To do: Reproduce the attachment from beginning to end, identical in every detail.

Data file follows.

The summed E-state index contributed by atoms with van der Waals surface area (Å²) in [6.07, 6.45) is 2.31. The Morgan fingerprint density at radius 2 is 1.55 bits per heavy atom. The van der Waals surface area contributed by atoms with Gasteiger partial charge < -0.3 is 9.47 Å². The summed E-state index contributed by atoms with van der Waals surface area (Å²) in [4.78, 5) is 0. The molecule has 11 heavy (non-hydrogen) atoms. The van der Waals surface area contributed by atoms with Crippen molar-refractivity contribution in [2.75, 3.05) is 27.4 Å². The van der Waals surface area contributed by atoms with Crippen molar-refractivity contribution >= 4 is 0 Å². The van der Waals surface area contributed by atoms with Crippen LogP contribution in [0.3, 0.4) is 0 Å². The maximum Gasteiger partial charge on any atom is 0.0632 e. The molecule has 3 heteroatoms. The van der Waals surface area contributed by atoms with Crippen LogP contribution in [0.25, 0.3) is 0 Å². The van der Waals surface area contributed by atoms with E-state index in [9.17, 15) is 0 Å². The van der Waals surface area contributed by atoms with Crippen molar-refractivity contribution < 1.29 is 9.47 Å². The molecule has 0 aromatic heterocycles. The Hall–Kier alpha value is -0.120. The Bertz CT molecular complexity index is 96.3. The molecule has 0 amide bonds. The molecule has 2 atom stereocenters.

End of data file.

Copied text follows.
The summed E-state index contributed by atoms with van der Waals surface area (Å²) in [6.07, 6.45) is 2.31. The Morgan fingerprint density at radius 2 is 1.55 bits per heavy atom. The van der Waals surface area contributed by atoms with Gasteiger partial charge < -0.3 is 9.47 Å². The summed E-state index contributed by atoms with van der Waals surface area (Å²) in [4.78, 5) is 0. The molecule has 11 heavy (non-hydrogen) atoms. The van der Waals surface area contributed by atoms with Crippen molar-refractivity contribution in [2.75, 3.05) is 27.4 Å². The van der Waals surface area contributed by atoms with Crippen molar-refractivity contribution >= 4 is 0 Å². The van der Waals surface area contributed by atoms with Crippen LogP contribution in [0.3, 0.4) is 0 Å². The maximum Gasteiger partial charge on any atom is 0.0632 e. The molecule has 3 heteroatoms. The van der Waals surface area contributed by atoms with Crippen LogP contribution in [0.25, 0.3) is 0 Å². The van der Waals surface area contributed by atoms with E-state index in [9.17, 15) is 0 Å². The van der Waals surface area contributed by atoms with Crippen molar-refractivity contribution < 1.29 is 9.47 Å². The molecule has 0 aromatic heterocycles. The Hall–Kier alpha value is -0.120. The Bertz CT molecular complexity index is 96.3. The molecule has 0 amide bonds. The molecule has 2 atom stereocenters.